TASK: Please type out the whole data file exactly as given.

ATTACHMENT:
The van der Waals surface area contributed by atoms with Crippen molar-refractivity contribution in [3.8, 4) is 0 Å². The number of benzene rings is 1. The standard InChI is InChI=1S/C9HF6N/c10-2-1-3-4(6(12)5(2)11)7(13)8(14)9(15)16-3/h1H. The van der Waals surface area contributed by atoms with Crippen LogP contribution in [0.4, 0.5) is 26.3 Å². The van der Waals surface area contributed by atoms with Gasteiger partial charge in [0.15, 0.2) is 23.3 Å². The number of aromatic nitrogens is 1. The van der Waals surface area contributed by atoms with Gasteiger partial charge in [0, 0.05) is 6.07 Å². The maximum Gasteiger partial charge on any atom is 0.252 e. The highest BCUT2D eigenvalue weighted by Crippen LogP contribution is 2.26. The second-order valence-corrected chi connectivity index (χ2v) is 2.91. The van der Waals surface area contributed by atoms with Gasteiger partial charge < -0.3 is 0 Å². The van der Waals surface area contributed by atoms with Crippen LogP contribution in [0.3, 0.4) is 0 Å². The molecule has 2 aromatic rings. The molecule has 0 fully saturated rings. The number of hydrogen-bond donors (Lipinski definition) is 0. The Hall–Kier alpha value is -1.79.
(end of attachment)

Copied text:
The van der Waals surface area contributed by atoms with Crippen molar-refractivity contribution in [3.8, 4) is 0 Å². The number of benzene rings is 1. The standard InChI is InChI=1S/C9HF6N/c10-2-1-3-4(6(12)5(2)11)7(13)8(14)9(15)16-3/h1H. The van der Waals surface area contributed by atoms with Crippen LogP contribution in [0.4, 0.5) is 26.3 Å². The van der Waals surface area contributed by atoms with Gasteiger partial charge in [0.15, 0.2) is 23.3 Å². The number of aromatic nitrogens is 1. The van der Waals surface area contributed by atoms with Gasteiger partial charge in [0, 0.05) is 6.07 Å². The maximum Gasteiger partial charge on any atom is 0.252 e. The highest BCUT2D eigenvalue weighted by Crippen LogP contribution is 2.26. The second-order valence-corrected chi connectivity index (χ2v) is 2.91. The van der Waals surface area contributed by atoms with Gasteiger partial charge < -0.3 is 0 Å². The van der Waals surface area contributed by atoms with Crippen LogP contribution in [0.3, 0.4) is 0 Å². The molecule has 2 aromatic rings. The molecule has 0 fully saturated rings. The number of hydrogen-bond donors (Lipinski definition) is 0. The Hall–Kier alpha value is -1.79.